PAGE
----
On Tuesday, February 28th, President Donald Trump gave his first address to the Houses of Congress on Capitol Hill in Washington, DC, outlining his agenda for the next for years. Many agree the speech was by far the most eloquent and presidential the new head of state has sounded in public since taking office. Yet Trump’s words remain as ambiguous as ever, with obscure intentions and generalized commitments to action, leaving the drug policy community in a continued state of uncertainty.
However, if we accept Trumps’ rhetoric at face value, one interpretation leaves open the possibility that in fact, the President could weave cannabis legalization into this plans. While leaving out cannabis specifically, the President addressed “drugs” as an important policy issue three times in his speech:
“We’ve defended the borders of other nations while leaving our own borders wide open for anyone to cross, and for drugs to pour in at a now unprecedented rate….
“We will stop the drugs from pouring into our country and poisoning our youth, and we will expand treatment for those who have become so badly addicted….
“Fourth, we should implement legal reforms that protect patients and doctors from unnecessary costs that drive up the price of insurance and work to bring down the artificially high price of drugs and bring them down immediately.”
On all three points, the President could achieve his policy goals by eliminating cannabis prohibition altogether. First, Trump’s extreme concern with border safety suggests he wants to lessen the power of foreign criminal cartels profiting from the illegal drug market. But as the last few years of policy experimentation have shown, the regulation of the cannabis market in the US has taken away profits from those cartels by allowing the transparency and oversight of a legally controlled industry. The consumer preference is clear: Americans want to buy home-grown cannabis and keep cannabis jobs in the country.
Second, the President references the problems of addiction, and the need for expanded treatment, especially for youth. While I disagree that “drugs are pouring into our country”, I wholeheartedly support a policy that favors treatment over incarceration in dealing with substance abuse issues for the simple reasons that treatment is cheaper, more effective and humane. And if the President is looking to curb overdose deaths from opiates specifically, then loosening cannabis laws is certainly the way to go.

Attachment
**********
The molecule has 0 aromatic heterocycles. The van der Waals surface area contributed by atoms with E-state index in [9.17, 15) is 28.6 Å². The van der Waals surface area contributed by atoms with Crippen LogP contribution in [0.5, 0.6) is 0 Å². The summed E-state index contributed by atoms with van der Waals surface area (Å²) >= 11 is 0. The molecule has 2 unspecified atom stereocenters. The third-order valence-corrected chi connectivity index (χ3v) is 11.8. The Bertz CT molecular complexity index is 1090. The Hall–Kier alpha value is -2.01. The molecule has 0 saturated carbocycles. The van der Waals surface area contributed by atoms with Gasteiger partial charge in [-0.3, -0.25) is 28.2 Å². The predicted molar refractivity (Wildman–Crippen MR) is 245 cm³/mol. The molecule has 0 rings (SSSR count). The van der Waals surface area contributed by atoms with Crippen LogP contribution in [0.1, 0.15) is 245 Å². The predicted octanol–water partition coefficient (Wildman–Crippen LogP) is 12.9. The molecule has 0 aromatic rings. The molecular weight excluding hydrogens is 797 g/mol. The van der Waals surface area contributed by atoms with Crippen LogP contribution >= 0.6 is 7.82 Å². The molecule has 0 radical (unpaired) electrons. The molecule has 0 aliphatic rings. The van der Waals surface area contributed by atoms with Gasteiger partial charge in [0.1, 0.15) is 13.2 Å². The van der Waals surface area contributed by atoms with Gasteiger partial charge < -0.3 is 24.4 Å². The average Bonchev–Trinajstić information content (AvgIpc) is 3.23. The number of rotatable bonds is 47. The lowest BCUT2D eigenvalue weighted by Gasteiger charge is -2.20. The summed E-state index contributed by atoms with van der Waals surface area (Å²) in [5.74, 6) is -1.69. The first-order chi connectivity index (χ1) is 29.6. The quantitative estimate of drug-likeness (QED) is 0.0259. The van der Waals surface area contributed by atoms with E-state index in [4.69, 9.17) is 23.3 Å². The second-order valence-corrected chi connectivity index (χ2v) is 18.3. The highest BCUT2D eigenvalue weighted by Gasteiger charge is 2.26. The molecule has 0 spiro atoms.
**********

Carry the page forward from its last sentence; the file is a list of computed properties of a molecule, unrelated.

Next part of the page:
Finally, President Trump has made reducing the cost of medicines a central part of his platform and promises to the American people. With so much scientific research emerging regarding the benefits of cannabis as a replacement for many more dangerous pharmaceuticals, one clearly sensible solution to the high cost of health care is allowing American citizens the freedom to grow their own alternative medicine.
The future remains unknown, but two things are for sure; first, the world is watching, as always, to see what policy direction the United States takes. Second, the world is planning to react based on those actions, and it is highly doubtful that other countries are going to scale back the progress being made on the cannabis front. Scientific understanding of the plant is increasing daily, and patients are finding relief from myriad maladies.
Serious cannabis entrepreneurs and advocates will want to keep an eye on US politics, but will need to stay on top of other emerging cannabis markets. If the United States doesn’t lead the way on legalized cannabis, then other countries, such as Germany, will be poised to take the lead and reap the economic and social benefits. Of course, the best way to be informed on where cannabis is going is to join the cadre of experts attending the International Cannabis Business Conference this April 10-12th, in Berlin, Germany!
This blog was originally published at www.internationalcbc.com and was reposted here with special permission.